Guac Talk

Food editor Brook Harlan demonstrates how to make the perfect guacamole.

Food editor Brook Harlan demonstrates how to make the perfect guacamole.


Avocados have a mystique about them. Why do they look like dinosaur eggs? How do I get into them? How do I tell if they are ripe?

In the culinary world, we consider the avocado a vegetable, but botanically it is a fruit (a single seed berry to be exact). Avocados are a great addition to sandwiches and salads; they also make a great base and thickener for cold soups. Add a few other components, and you can make a great guacamole.

The Aztecs started making guacamole in the 16th century. They called it āhuacamolli, which translates to avocado sauce. As a sauce or dip, guacamole can be eaten on just about anything from chips to hamburgers. There are as many variations on guacamole as there are varieties of avocados (hundreds). Everyone has their own preference on the additions, but we can all agree on one thing when it comes to guacamole: It contains avocados.

The avocado is the heart of the dish; it needs to be ripe, but not too ripe. Ripeness can be checked easily by lightly pressing your thumb into the flesh through the skin. It should have a slight give — more give than an apple, but less than a ripe banana. This indicates you have a ripe avocado you can use in making guacamole or slice and use on your salad or sandwich. Like a banana and apple, the avocado will continue to ripen off the tree. If you can’t find a ripe avocado in the store, or don’t plan to use them for a few days, place the avocados into a paper bag for a day or two to help them ripen.

Just about any type of onion will work in guacamole. The rich and creamy texture of the avocado contrasts well with the onion’s crisp texture and bite of sharp heat. Yellow, white, red, green, spring onions or scallions or chives … the balance is what you want. Use what you have on hand and make it your own.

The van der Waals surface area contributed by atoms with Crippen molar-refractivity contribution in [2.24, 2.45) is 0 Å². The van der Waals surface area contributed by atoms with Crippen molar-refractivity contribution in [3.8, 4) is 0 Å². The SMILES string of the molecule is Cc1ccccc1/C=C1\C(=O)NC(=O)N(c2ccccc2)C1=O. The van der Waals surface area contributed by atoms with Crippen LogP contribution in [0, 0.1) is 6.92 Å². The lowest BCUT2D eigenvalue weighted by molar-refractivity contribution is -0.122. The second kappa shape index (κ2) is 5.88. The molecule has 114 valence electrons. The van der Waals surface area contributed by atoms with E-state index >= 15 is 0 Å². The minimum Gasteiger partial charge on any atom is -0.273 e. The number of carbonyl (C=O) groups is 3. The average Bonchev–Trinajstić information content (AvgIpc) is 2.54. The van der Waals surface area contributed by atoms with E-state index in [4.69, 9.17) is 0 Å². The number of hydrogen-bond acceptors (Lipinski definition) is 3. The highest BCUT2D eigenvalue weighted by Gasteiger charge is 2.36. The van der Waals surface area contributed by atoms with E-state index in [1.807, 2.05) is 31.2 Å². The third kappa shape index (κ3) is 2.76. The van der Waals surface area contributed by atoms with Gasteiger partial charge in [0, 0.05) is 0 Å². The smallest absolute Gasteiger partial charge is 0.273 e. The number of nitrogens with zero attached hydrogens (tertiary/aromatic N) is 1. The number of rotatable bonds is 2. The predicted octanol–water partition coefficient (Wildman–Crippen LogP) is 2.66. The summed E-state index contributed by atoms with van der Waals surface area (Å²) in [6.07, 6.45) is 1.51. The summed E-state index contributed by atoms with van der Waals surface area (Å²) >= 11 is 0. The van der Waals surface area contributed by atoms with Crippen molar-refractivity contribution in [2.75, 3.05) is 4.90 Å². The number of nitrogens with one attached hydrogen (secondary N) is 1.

Lime juice is the most common acid to use in guacamole, and with good reason. The acid of lime complements everything else in the dish, and limes grow in the same region as avocados. The acid of the lime juice helps cut the fattiness without being overly sweet. Lemon works as a good alternative, and so does cider vinegar, rice vinegar or white wine vinegar.

Jalapeño or serrano are the most popular heat providers. Add just the flesh if you want a milder heat, or use with the seeds for a spicier finish. If you are brave, use habanero, Scotch bonnet, ghost pepper or any other ridiculously hot pepper. Frank’s, Tabasco, Cholula, Sriracha, Crystal or any other hot sauce works well to balance out with a little salt at the end.

Cilantro is by far the most popular herb for guacamole, but some love it and some hate it. I find that most recipes add nowhere near enough. I like almost an entire bunch mixed into the guacamole. You can add tomato, garlic, roasted garlic, cumin and cayenne to your guacamole. There is no right or wrong ingredient to add — it all depends on what you like.

I love guacamole with freshly fried chips, but it has a multitude of other uses. Use it on sandwiches, tacos, burritos, burgers, nachos, toast, dip vegetables, deviled eggs, potato skins and stuffed mushrooms (cook, then stuff). Mix with homemade cold white chicken stock for a tasty chilled soup.

Makes about 1 pint

4 avocados
1 small red onion, diced
1 jalapeño, minced
1 bunch cilantro, minced
2 to 3 limes
Salt, as needed
Hot sauce, as desired

Cut each avocado from top to bottom around the pit, with the cut encircling the pit. Twist in opposite directions to separate the two halves. Using the section of the knife about 2 inches from where the blade meets the handle, lightly tap the pit. Twist the knife with the pit attached to gently remove. Using your thumb, gently push the pit off the blade from behind the cutting edge.

Using the tip of a spoon, cut the avocado into several sections (more sections if you want a smoother guacamole, fewer sections if you want it chunkier), then scoop out the meat of the avocado and place it into a bowl. Mix in onion, jalapeño and cilantro. Squeeze 1 to 2 limes into the guacamole and season with salt and your favorite hot sauce.

Make the basic version and split it into several portions. Try adding different ingredients to a few portions to see what you like.

Roasted garlic

Diced fresh peaches


Roasted tomato


Fresh corn kernels

Feta cheese

Rendered bacon

Black beans

Oxidation Tip: Guacamole oxidizes quickly; don’t make it until close to serving time. The addition of lime juice or other acid will slow down the browning (a little extra on top helps) but it won’t stop it completely. Contact covering with plastic wrap once the guacamole is finished also helps prevent oxidation. Take a piece of plastic wrap directly on the guacamole, pressing out all of the air, and then take another piece of plastic wrap and wrap the container to hold the contact cover plastic in place.
Brook Harlan is a graduate of the Culinary Institute of America in Hyde Park, N.Y. He is a culinary arts instructor at the Columbia Area Career Center.